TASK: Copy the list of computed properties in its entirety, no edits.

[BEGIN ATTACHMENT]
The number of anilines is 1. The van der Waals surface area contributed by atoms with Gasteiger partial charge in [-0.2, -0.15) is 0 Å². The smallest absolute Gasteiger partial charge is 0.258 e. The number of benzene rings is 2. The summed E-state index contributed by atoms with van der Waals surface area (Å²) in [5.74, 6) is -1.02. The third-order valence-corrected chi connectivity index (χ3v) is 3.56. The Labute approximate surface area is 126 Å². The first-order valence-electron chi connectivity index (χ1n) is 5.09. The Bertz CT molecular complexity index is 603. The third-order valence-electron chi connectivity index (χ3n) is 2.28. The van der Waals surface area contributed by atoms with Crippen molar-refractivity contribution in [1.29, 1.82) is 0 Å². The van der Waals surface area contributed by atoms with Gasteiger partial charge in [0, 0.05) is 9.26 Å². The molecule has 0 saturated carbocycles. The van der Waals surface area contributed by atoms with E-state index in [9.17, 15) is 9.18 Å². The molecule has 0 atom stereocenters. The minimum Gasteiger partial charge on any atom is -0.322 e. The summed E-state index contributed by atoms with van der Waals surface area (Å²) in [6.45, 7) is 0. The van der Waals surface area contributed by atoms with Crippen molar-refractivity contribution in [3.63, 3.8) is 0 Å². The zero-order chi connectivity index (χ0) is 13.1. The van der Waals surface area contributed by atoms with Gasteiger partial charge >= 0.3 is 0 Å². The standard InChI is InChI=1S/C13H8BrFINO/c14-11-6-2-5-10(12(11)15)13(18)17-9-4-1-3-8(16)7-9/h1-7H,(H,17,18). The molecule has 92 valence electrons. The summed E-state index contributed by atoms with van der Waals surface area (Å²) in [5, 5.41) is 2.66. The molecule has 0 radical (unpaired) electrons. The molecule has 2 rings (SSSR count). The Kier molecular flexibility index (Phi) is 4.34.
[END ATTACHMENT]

The number of anilines is 1. The van der Waals surface area contributed by atoms with Gasteiger partial charge in [-0.2, -0.15) is 0 Å². The smallest absolute Gasteiger partial charge is 0.258 e. The number of benzene rings is 2. The summed E-state index contributed by atoms with van der Waals surface area (Å²) in [5.74, 6) is -1.02. The third-order valence-corrected chi connectivity index (χ3v) is 3.56. The Labute approximate surface area is 126 Å². The first-order valence-electron chi connectivity index (χ1n) is 5.09. The Bertz CT molecular complexity index is 603. The third-order valence-electron chi connectivity index (χ3n) is 2.28. The van der Waals surface area contributed by atoms with Crippen molar-refractivity contribution in [1.29, 1.82) is 0 Å². The van der Waals surface area contributed by atoms with Gasteiger partial charge in [0, 0.05) is 9.26 Å². The molecule has 0 saturated carbocycles. The van der Waals surface area contributed by atoms with E-state index in [9.17, 15) is 9.18 Å². The molecule has 0 atom stereocenters. The minimum Gasteiger partial charge on any atom is -0.322 e. The summed E-state index contributed by atoms with van der Waals surface area (Å²) in [6.45, 7) is 0. The van der Waals surface area contributed by atoms with Crippen molar-refractivity contribution in [3.63, 3.8) is 0 Å². The zero-order chi connectivity index (χ0) is 13.1. The van der Waals surface area contributed by atoms with Gasteiger partial charge >= 0.3 is 0 Å². The standard InChI is InChI=1S/C13H8BrFINO/c14-11-6-2-5-10(12(11)15)13(18)17-9-4-1-3-8(16)7-9/h1-7H,(H,17,18). The molecule has 92 valence electrons. The summed E-state index contributed by atoms with van der Waals surface area (Å²) in [5, 5.41) is 2.66. The molecule has 0 radical (unpaired) electrons. The molecule has 2 rings (SSSR count). The Kier molecular flexibility index (Phi) is 4.34.